An Amenity Society like ours forms a necessary bridge between the public and the Local Authority for an exchange of ideas and for informed discussion of alternative planning possibilities. We believe that ultimately the quality of our environment is directly proportional to the degree of personal involvement by each member of the public in planning issues and the willingness to actively share not only the benefits but also the responsibilities of our complex society.
The Hammersmith Society continued to influence policy in the 1970s, wrote Peter Smith
“The Society was an early example of people power influencing the Establishment”
I was first introduced to it in the early 1960s, but did not become a member of the committee until probably the 1970s.
Before this, a notable development had been when a previous Chairman, Hans Haenlein, had started to decentralise by pursuing a policy of encouraging local societies such as the St Peter’s Residents’ Association and the Brook Green Society to emerge.
The Society was probably at its strongest and most influential when it had a real project to deal with such as the Hammersmith Centre and the future Broadway redevelopment. At that time the local authority was equally open-minded to re-assess proposals being forced upon them by the GLC. Officers of the GLC, wishing to get a more democratic solution, encouraged the Society to take the lead in proposing change. The original plan put together by the sub-committee of the day has been taken as a guide by the Planning Authority, and has influenced policy even if the road proposals recommended have yet to be implemented. These were the closing of Queen Caroline Street and the linking of the Broadway to King Street thereby making the space between traffic-free.
There have been many Chairmen of the Society who have given their time to create a forum to exchange views with Hammersmith officers, and I am sure these Chairmen will identify the successes of the Society in influencing policy.
Melanie Redden encountered growing environmental awareness in the 1980s
“… local people seem to have become more aware of the value of the familiar local scene, and seem prepared to expect greater quality in their surroundings”
Change in Hammersmith started in the early 1960s with the construction of the A4 cutting a great divide through the townscape, and went on throughout the 1970s with the singularly charmless redevelopment of King Street and the Lyric theatre. This period also saw what we thought at the time was the last of the huge externally imposed changes to Hammersmith – the development of Hammersmith Broadway. Although the development has a sort of inevitability to it now, acknowledgement of what the then Department of the Environment perceptively called “ the familiar and cherished local scene” is non-existent, except in two respects.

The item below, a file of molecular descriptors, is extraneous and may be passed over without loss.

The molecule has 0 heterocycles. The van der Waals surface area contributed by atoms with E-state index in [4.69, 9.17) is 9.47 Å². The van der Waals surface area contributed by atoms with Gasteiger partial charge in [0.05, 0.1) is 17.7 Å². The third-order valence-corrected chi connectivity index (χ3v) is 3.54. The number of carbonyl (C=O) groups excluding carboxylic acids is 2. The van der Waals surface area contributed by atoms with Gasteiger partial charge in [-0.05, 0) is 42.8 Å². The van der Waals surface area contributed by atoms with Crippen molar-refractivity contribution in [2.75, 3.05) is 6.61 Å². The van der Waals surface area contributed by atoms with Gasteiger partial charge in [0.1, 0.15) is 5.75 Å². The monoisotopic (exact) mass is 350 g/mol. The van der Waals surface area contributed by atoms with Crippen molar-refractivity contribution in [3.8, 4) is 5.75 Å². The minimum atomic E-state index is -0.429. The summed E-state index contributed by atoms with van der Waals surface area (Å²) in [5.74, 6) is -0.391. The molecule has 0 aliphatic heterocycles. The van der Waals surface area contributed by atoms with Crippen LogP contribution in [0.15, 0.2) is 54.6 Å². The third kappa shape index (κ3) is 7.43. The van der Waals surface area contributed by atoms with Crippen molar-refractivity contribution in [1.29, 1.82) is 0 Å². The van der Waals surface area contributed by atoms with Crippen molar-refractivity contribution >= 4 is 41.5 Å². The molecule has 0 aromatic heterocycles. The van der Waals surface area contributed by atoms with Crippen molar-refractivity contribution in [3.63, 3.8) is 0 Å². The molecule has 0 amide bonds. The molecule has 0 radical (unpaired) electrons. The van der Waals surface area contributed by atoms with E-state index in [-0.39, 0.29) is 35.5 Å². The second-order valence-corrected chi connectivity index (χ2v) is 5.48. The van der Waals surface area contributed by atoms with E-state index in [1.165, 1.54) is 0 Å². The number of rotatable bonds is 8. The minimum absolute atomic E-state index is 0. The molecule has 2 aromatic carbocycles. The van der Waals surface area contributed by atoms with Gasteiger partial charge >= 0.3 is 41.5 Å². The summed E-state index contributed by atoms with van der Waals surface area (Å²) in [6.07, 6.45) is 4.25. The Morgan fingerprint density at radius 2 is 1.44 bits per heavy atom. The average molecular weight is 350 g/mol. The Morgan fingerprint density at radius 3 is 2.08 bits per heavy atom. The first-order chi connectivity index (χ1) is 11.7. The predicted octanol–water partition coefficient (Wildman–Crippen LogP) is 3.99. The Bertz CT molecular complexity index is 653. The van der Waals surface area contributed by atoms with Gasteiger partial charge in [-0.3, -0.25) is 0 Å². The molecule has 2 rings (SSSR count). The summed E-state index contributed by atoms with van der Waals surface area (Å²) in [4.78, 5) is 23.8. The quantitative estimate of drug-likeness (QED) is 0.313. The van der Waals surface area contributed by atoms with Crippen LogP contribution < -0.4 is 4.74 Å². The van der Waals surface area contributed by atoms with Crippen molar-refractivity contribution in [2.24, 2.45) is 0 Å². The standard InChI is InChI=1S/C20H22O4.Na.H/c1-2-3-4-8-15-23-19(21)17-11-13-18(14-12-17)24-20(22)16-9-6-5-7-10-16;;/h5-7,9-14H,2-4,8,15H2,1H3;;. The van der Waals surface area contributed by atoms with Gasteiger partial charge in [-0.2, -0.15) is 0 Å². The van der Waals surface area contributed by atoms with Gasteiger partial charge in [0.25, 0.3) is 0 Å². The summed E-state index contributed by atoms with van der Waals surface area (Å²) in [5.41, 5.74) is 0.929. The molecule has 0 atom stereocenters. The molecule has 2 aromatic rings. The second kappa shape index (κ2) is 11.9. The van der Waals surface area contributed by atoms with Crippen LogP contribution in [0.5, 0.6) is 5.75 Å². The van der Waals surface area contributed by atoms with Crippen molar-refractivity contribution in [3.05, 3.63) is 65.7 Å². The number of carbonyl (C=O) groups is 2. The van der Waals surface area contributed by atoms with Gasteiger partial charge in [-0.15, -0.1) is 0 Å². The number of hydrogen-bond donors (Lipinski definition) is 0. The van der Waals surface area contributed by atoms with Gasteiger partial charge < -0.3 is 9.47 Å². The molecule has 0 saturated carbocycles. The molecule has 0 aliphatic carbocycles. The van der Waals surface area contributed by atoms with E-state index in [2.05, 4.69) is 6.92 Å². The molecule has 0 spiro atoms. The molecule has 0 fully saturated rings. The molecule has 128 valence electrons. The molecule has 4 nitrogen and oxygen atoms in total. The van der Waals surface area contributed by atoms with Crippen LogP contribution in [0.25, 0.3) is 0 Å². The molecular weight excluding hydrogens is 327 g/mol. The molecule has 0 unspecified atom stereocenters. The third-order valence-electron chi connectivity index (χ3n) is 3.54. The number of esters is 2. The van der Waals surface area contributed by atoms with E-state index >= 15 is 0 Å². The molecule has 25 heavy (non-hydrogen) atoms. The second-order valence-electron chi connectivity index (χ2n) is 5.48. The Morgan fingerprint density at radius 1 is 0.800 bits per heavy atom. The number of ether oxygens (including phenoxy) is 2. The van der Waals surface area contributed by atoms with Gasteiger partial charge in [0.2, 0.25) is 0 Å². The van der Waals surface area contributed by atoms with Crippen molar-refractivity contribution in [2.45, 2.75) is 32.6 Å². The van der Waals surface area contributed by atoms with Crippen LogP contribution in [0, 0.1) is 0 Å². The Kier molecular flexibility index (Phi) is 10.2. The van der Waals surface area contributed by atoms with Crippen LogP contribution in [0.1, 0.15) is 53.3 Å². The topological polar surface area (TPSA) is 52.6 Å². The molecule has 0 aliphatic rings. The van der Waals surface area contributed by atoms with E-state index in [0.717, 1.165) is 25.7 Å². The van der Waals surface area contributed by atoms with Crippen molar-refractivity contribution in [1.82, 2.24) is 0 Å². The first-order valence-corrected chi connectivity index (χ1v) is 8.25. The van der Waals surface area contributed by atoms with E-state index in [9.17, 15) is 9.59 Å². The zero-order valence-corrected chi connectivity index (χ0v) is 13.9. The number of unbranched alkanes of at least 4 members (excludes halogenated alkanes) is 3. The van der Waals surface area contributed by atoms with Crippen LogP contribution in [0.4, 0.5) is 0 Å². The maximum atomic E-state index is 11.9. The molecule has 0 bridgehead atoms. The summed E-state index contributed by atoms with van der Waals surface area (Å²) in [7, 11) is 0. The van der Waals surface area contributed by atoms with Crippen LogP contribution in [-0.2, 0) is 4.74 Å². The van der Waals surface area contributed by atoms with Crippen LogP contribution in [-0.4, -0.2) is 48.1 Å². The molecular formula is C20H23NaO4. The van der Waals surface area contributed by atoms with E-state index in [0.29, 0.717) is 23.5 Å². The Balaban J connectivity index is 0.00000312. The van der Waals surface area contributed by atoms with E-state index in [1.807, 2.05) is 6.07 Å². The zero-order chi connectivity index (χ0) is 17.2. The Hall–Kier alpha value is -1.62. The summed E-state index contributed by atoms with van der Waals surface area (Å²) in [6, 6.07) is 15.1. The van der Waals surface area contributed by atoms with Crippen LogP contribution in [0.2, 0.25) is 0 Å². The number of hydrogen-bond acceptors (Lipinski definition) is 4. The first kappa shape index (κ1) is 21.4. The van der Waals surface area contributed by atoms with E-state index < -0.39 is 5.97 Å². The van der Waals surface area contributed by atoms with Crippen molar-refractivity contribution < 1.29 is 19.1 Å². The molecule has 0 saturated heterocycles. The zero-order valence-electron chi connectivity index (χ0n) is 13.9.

Firstly, the fact that we still have Bradmore House is due to the insistence of the Hammersmith Society that a beautiful old building could and should be made part of the new development. It is such a successful part of the townscape now that it’s hard to imagine how much persuasion and campaigning was required over many years to make the developers and the Council accept that its preservation was viable. And a further advantage was that the height of the surrounding offices was stepped down, bringing a more human scale to the development.
A second success in the Broadway was the preservation of the old station tilework reading “G M Piccadilly and Brompton Railway”, as originally suggested by the Hammersmith Society and incorporated into the Ticket Hall of the new Tube station to tremendous effect by designers Minale Tattersfield with their own tiled images of Hammersmith Bridge and its reflections in the river.
Due to the soaring value of office space, the 1980s saw unprecedented pressure on the fabric of Hammersmith. In response we started up the Society’s Environment Award, which has gone from strength to strength and now provides an important annual focus on environment and amenity issues. The first award went to a small-scale development of flats in Cambridge Grove – a measure of the standards of development at that time that something satisfactory but not especially remarkable in itself should be greeted with relief and even gratitude!